Tractor Drivers and Mobile Phones
Friday, 30 August, 2019
Commodity watch by UFU Legislation & Rural Affairs policy officer Lorraine McKnight
With the popularity of mobile phones having surged in recent decades and the majority of people being a proud owner of the ‘must have communication device’, it is hardly surprising that the temptation to pick up a mobile phone whilst driving is now a real threat to the safety of drivers and other road users.
It is not uncommon to view a driver picking up a mobile phone when stuck in traffic or when waiting at a red light to send a text message or make a quick call. However, drivers should remember that by using your mobile phone whilst behind the wheel of a vehicle and with the engine switched on, you are breaking the law. Research carried out by the Department of Transport UK shows that when using a mobile phone whilst driving a motor vehicle, the driver is four times more likely to be involved in a road traffic accident.
The law regarding mobile phones has been in place for 16 years and from its inception many drivers have chosen to ignore it, and this includes tractor drivers. With the PSNI receiving more and more complaints each year from members of the public regarding drivers using mobile phones whilst in control of a tractor, a change in behaviour from drivers is required in order to reduce the likelihood of a serious road traffic accident occurring.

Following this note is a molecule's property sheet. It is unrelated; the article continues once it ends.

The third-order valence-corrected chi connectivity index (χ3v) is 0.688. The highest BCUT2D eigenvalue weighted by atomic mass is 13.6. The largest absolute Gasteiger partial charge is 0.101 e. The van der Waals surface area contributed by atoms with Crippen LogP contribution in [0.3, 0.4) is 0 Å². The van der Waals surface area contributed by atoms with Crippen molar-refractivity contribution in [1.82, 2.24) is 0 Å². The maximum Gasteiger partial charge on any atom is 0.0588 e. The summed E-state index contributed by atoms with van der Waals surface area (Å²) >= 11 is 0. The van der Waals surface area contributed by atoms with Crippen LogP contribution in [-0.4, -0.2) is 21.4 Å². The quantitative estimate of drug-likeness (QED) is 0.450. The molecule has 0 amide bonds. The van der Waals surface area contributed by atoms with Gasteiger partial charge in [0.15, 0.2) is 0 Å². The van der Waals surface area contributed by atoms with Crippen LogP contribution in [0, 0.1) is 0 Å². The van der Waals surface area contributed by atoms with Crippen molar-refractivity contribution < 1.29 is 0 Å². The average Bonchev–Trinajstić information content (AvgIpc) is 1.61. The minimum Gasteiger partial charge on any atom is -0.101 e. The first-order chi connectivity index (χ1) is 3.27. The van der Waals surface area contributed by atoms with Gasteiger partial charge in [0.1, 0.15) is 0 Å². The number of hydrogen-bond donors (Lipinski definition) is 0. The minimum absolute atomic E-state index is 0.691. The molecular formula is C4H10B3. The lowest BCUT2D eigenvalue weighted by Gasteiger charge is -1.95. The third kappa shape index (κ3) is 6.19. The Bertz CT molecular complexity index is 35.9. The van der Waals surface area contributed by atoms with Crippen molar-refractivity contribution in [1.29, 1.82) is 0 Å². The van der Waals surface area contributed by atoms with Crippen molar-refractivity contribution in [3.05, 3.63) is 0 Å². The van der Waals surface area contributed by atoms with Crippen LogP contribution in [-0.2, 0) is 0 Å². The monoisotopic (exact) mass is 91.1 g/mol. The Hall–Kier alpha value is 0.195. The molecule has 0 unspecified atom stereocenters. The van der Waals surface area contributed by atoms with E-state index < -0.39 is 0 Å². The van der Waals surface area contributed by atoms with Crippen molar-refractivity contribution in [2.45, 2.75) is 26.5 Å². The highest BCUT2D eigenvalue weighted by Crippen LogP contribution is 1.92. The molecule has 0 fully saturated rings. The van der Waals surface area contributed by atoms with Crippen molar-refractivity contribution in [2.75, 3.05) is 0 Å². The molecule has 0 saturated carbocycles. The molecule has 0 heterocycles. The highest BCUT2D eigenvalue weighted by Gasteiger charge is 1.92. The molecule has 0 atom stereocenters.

During the summer of 2018, tougher penalties were introduced right across the United Kingdom to deal with an issue, which can easily spiral out of control. It is worth noting that any new drivers that are caught using their mobile phone whilst in charge of a motor vehicle and have passed their driving test within the two years prior to the offence occurring, will automatically lose their driving licence. For these drivers, if they would like to drive a motor vehicle again on the public highway, then a need will exist to re sit and pass both the theory and practical aspects of the driving test again.
All other drivers will automatically receive a fixed penalty notice with their driving licence becoming endorsed with three penalty points and the requirement to pay a fine of £60. If the Public Prosecution Service (PPS) choose to escalate a driver’s case so that it is heard in a Court Room by a Judge, this could result in the driver facing disqualification on top of a maximum fine of £1000.
The introduction of hands-free kits or a blue tooth system to younger vehicles including tractors, have taken away the need for drivers to hold their mobile phone in their hand when making and receiving a call whist driving. These kits can include a dashboard holder or mat, or a windscreen mount, and the device must not block the driver’s view. The best method to follow if the need arises to make or receive a call whilst driving is to leave the road, park in a safe location and switch off the engine.